Part of the problem is that there is no way to verify the data that the models are built on. There is a wealth of data out there, but there is no central data store to record climate data and share it between scientists. To make matters more confusing, many (but not all) climatologists don't open their data or algorithms up for review.

    Quote:

    Too many people just want to stick their heads in the ground and pretend that everything is OK and its business as usual. Too bad, that just won't work. But don't worry, we are well past the point where we can do anything about it anyway.
    Repeat after me...correlation != causation. Just because there is a relationship between the two doesn't mean that one causes the other.
  • 08-24-2007, 05:39 AM
    mn shutterbug
    Re: A new culprit to blame for climate change
    Quote:

    Originally Posted by masdog
    Repeat after me...correlation != causation. Just because there is a relationship between the two doesn't mean that one causes the other.

    Man may not be causing the problem, but we certainly contribute to it.
  • 08-24-2007, 08:26 AM
    photophorous
    Re: A new culprit to blame for climate change
    Hi Ray,

    Thanks for taking the time to address my questions. I have to ask myself sometimes why I get involved in these conversations. I donít want to make enemies on photography review, so I hope you understand none of this is personal. My only goal in participating in this type of discussion is to persuade people to be more open to the possibility that we need to make some changes. I want people to go research this for themselves.

    What I read in your response is a general distrust for the scientific community. You seem to think everyone involved either has a personal agenda, or is simply wrong. I find it very hard to believe that a majority of scientists, for want of notoriety and money, would knowingly subscribe to a false theory. If they are seeking notoriety, wouldnít they be better off going against the grain, and being the one who really uncovers the truth? Time will always expose bad science.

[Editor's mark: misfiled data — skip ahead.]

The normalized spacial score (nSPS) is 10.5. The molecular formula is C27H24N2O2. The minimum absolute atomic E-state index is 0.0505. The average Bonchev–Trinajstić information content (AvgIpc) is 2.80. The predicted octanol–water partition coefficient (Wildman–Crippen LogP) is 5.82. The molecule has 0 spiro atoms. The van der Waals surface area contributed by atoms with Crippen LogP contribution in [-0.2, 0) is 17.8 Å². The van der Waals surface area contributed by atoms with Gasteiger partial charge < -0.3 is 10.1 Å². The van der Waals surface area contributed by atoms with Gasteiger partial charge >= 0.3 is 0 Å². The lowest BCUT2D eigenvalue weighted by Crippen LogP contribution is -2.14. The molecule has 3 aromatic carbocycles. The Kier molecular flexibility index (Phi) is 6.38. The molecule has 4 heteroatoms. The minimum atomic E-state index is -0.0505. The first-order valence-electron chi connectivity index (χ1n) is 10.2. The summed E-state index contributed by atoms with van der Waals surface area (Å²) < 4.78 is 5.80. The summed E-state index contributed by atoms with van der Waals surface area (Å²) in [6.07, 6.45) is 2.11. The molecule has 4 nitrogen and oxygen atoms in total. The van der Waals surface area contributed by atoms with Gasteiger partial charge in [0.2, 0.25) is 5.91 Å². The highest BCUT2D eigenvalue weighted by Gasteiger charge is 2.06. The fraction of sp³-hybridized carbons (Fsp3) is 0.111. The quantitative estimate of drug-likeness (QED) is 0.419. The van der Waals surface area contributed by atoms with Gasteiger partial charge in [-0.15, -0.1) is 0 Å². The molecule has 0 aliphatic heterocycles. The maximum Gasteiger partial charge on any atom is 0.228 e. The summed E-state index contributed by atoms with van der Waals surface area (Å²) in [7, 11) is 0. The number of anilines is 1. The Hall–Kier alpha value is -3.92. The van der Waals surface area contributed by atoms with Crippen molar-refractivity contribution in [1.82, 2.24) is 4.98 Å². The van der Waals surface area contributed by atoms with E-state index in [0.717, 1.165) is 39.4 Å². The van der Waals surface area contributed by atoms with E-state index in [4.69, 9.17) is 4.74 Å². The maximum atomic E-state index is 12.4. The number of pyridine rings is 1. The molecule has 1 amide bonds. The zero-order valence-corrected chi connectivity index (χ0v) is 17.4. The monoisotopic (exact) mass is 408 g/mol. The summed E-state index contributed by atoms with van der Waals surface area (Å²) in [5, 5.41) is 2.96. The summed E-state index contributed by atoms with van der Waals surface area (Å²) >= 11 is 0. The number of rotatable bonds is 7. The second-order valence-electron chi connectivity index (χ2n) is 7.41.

Such a politically unpopular topic as global warming wouldnít seem like the best way to get grant money out of our government either. I would think a scientist working to disprove the theories of global warming would get grant money just as easily, if not easier, due to the fact that that opinion is underrepresented. There are always people who sell out, and scientists are not above this, but to think the majority is doing so seems like nothing more than cynicism.

    So, the other thing that could be going on here is simple failure on the part of the scientists. They could just all be wrong. Itís happened before. But, the often sited Global Cooling scare of the 70ís is not an example of this. That was more of a media issue than a scientific issue. There were lots of scientists involved in discussing the cooling trend, which was real, although short term. But only a small number of those scientists went so far as to say it was an irreversible dooms day scenario. Most of the scientists at that time did not know what to think of it and made no claim that it was due to human activity. It was a few scientists that set off a media storm. There was never a consensus.

    This time itís very different. Science is largely a process of elimination, and thereís no doubt that todayís scientists have much better technology and more historical data. I think you can safely assume that the mistakes of the 70ís will not be repeated. Data proves that humans have caused an enormous increase in atmospheric CO2 levels, extending far beyond any historical spikes. Thereís no science that disputes that; only speculation from unscientific sources. The data also proves that the earth is warming. Ice on Antarctica has melted to uncover portions of the continent that have been covered for thousands of years or more. Glaciers on top of mountains around the world are doing the same. We are in a warming trend. The question is whether or not this increase in CO2 is causing or contributing to the warming trend.